Helen Longstreth was Highly Commended for the Life Writing Prize 2019 for The Joy of Cooking. Life Writing Prize 2019 Judge Inua Ellams said: “I was grabbed completely by this story.” Judge Colin Grant described the piece as: “a beautifully crafted memoir”.
In this interview, Helen shares how she came to write The Joy of Cooking, the mixed emotions in achieving a commendation for a piece of writing so personal and how her greatest inspiration is her Mother.
Laura Kenwright: How does it feel to be highly commended in the Life Writing Prize?
Helen Longstreth: As a writer just starting out, it is hugely encouraging, especially bearing in mind that it was on a subject so close to my heart, and so difficult to write. At the same time it feels strange winning a commendation for a piece that came out of my dad’s struggles with alcoholism. In writing it I wanted to try and understand him better – to paint a picture that held together all the tangled strands of love and pain, the good with the bad. So I’m glad that in doing this I’ve written something that speaks to others and hope that it also does him justice.
Laura: Can you tell us a little about your highly commended piece, ‘The Joy of Cooking’, how you came to write it, what the challenges were in writing it and why you chose to enter it into the Prize.
Helen: I came to this piece wanting to write about my dad’s struggles with drink and depression, It started with a few scraps that I wrote for the life-writing workshop on my creative writing MA, but I wasn’t sure how to make sense of them, or him. It was only after noticing that everything I’d written revolved around food that I found the heart of the story. After that I sat down with my sister and we spoke about more episodes and recipes we remembered. It was my sister who said it was cooking for his family that got him through the day and allowed him to give something back no matter the way he felt inside.
Focusing on food allowed me to illustrate my dad in all his moods and quirks in a more tangible way, and also brought some humour and lightness to a piece that would inevitably be very sad. I felt like I was working things out along the way which also meant it was a challenging and emotionally draining piece to write. It was hard to know how much to say, or what spoke for itself. I tried to simplify my dad’s history to give more space to the food, but I would have liked to include more meals, more episodes, and more of the family here and in America. Most of all I wanted to create a fair and real picture that brought him to life – which proved very hard for someone so complicated and who changed like the weather! I know there is still a lot of the story missing, and a lot more to write.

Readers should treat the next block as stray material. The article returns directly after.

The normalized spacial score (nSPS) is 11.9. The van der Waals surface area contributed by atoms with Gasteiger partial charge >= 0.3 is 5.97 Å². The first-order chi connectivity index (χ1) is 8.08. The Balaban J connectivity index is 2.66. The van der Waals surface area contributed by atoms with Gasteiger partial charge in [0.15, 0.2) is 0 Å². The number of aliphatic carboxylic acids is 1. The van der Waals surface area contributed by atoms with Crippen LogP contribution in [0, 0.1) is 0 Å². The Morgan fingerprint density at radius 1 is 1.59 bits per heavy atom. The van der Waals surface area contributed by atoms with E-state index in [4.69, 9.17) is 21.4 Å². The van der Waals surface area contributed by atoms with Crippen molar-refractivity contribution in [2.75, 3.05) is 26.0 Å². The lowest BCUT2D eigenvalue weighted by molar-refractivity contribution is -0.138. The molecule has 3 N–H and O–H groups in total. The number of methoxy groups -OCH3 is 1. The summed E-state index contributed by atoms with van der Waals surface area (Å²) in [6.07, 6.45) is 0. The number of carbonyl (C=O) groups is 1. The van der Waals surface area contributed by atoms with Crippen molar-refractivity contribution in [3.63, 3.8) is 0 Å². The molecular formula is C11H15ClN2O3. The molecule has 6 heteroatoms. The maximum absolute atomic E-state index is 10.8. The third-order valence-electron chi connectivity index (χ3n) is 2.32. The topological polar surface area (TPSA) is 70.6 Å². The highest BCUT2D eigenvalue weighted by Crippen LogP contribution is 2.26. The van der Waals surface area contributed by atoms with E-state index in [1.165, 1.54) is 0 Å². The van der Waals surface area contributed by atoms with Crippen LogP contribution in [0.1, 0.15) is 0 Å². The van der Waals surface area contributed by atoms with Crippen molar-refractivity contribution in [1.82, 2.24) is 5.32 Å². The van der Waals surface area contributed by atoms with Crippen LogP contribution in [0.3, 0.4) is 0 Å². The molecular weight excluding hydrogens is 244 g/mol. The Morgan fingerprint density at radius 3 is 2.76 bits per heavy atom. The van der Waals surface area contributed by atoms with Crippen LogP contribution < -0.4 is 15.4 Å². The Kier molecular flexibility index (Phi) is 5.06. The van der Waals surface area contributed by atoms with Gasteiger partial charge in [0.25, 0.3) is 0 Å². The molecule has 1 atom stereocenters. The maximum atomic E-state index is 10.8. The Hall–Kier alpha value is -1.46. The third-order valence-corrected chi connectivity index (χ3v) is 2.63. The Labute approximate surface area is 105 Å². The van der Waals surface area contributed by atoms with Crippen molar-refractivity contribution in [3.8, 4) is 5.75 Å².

Laura: Tell us about your writing; how long have you been writing for, why do you write?
Helen: I’ve been writing most of my life in some kind of way (most of it badly) but have only taken it seriously over the last few years. Now I write because I’ve got to the point where I don’t know how not to. Often it’s a pain and seems a bit of an odd way to be spending so much time. At the same time it’s a wonderful way to live and navigate the world and I can’t imagine doing anything else.
Laura: Do you have any tips for budding life writers out there?
Helen: I don’t feel like I have much authority but I learned from my tutors and other writers not to shy away from the subjects that are difficult or hurt – that seems to be where the most interesting or compelling stuff comes from. Be open to being wrong or learning stuff along the way and be nice to yourself, especially when the writing sends you into dark sinkholes!
Laura: Are you working on anything at the minute?
Helen: I’m working on a novel or something like that, though right now it feels like more of a fragmented mess. But I’ve got to a point now where the writing is going well and I’m enjoying letting whatever it is flow out.
Laura: Who are your writing inspirations?
Helen: I get new obsessions all the time, particularly with short story writers but I go back Lucia Berlin, Lorrie Moore and Grace Paley often. I love the way each of these writers finds a unique way to depict the humour and tragedy (and hope!) at the heart of everyday life. At the moment I’m completely absorbed in Valeria Luiselli’s Lost Children Archive. Overall, though, I’d say my greatest inspiration is my mother – a wonderful writer and teacher and a daily inspiration, in life and in writing!
Helen Longstreth is a writer currently living in London. She studied previously at the University of Manchester, The University of California, and recently completed the MA in Creative Writing at Goldsmiths where she was awarded runner up for the 2019 Pat Kavanagh award. She has worked as the assistant editor for the online magazines POSTmatter and Motherland, and is now working on a novel.
Published 20 May 2019